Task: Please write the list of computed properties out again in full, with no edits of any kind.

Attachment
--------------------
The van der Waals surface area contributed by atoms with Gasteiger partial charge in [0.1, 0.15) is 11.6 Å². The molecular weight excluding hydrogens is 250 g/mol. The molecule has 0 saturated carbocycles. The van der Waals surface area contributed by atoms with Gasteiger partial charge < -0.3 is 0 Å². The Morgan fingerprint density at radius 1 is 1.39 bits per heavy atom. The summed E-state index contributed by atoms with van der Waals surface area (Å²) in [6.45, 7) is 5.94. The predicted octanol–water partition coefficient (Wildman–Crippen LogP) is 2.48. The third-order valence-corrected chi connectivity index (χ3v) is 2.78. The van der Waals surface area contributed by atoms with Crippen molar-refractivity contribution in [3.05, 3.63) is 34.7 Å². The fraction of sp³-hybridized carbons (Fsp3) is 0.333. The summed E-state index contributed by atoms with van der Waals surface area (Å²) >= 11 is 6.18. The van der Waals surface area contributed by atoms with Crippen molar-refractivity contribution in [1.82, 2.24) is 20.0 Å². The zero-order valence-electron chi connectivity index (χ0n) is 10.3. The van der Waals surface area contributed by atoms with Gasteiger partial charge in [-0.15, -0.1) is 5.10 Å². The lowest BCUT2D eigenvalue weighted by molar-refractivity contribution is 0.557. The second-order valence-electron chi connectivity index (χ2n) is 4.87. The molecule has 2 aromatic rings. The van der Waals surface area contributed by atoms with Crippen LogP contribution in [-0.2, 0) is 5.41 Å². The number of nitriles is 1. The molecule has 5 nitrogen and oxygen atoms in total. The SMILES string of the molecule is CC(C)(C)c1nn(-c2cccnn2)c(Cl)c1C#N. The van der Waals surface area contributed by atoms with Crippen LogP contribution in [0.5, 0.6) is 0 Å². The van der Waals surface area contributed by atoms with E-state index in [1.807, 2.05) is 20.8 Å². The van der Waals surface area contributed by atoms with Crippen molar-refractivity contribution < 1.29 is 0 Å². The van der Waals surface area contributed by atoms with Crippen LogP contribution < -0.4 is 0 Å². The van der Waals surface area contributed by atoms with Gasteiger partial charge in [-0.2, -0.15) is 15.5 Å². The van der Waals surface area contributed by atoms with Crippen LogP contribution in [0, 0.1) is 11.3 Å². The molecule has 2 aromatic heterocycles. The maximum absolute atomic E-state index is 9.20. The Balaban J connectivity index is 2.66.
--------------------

The van der Waals surface area contributed by atoms with Gasteiger partial charge in [0.1, 0.15) is 11.6 Å². The molecular weight excluding hydrogens is 250 g/mol. The molecule has 0 saturated carbocycles. The van der Waals surface area contributed by atoms with Gasteiger partial charge < -0.3 is 0 Å². The Morgan fingerprint density at radius 1 is 1.39 bits per heavy atom. The summed E-state index contributed by atoms with van der Waals surface area (Å²) in [6.45, 7) is 5.94. The predicted octanol–water partition coefficient (Wildman–Crippen LogP) is 2.48. The third-order valence-corrected chi connectivity index (χ3v) is 2.78. The van der Waals surface area contributed by atoms with Crippen molar-refractivity contribution in [3.05, 3.63) is 34.7 Å². The fraction of sp³-hybridized carbons (Fsp3) is 0.333. The summed E-state index contributed by atoms with van der Waals surface area (Å²) >= 11 is 6.18. The van der Waals surface area contributed by atoms with Crippen molar-refractivity contribution in [1.82, 2.24) is 20.0 Å². The zero-order valence-electron chi connectivity index (χ0n) is 10.3. The van der Waals surface area contributed by atoms with Gasteiger partial charge in [-0.15, -0.1) is 5.10 Å². The lowest BCUT2D eigenvalue weighted by molar-refractivity contribution is 0.557. The second-order valence-electron chi connectivity index (χ2n) is 4.87. The molecule has 2 aromatic rings. The van der Waals surface area contributed by atoms with Crippen LogP contribution in [-0.2, 0) is 5.41 Å². The number of nitriles is 1. The molecule has 5 nitrogen and oxygen atoms in total. The SMILES string of the molecule is CC(C)(C)c1nn(-c2cccnn2)c(Cl)c1C#N. The van der Waals surface area contributed by atoms with Crippen LogP contribution in [0.5, 0.6) is 0 Å². The van der Waals surface area contributed by atoms with E-state index in [1.807, 2.05) is 20.8 Å². The van der Waals surface area contributed by atoms with Crippen molar-refractivity contribution < 1.29 is 0 Å². The van der Waals surface area contributed by atoms with Crippen LogP contribution < -0.4 is 0 Å². The van der Waals surface area contributed by atoms with Gasteiger partial charge in [-0.2, -0.15) is 15.5 Å². The van der Waals surface area contributed by atoms with Crippen LogP contribution in [0, 0.1) is 11.3 Å². The molecule has 2 aromatic heterocycles. The maximum absolute atomic E-state index is 9.20. The Balaban J connectivity index is 2.66.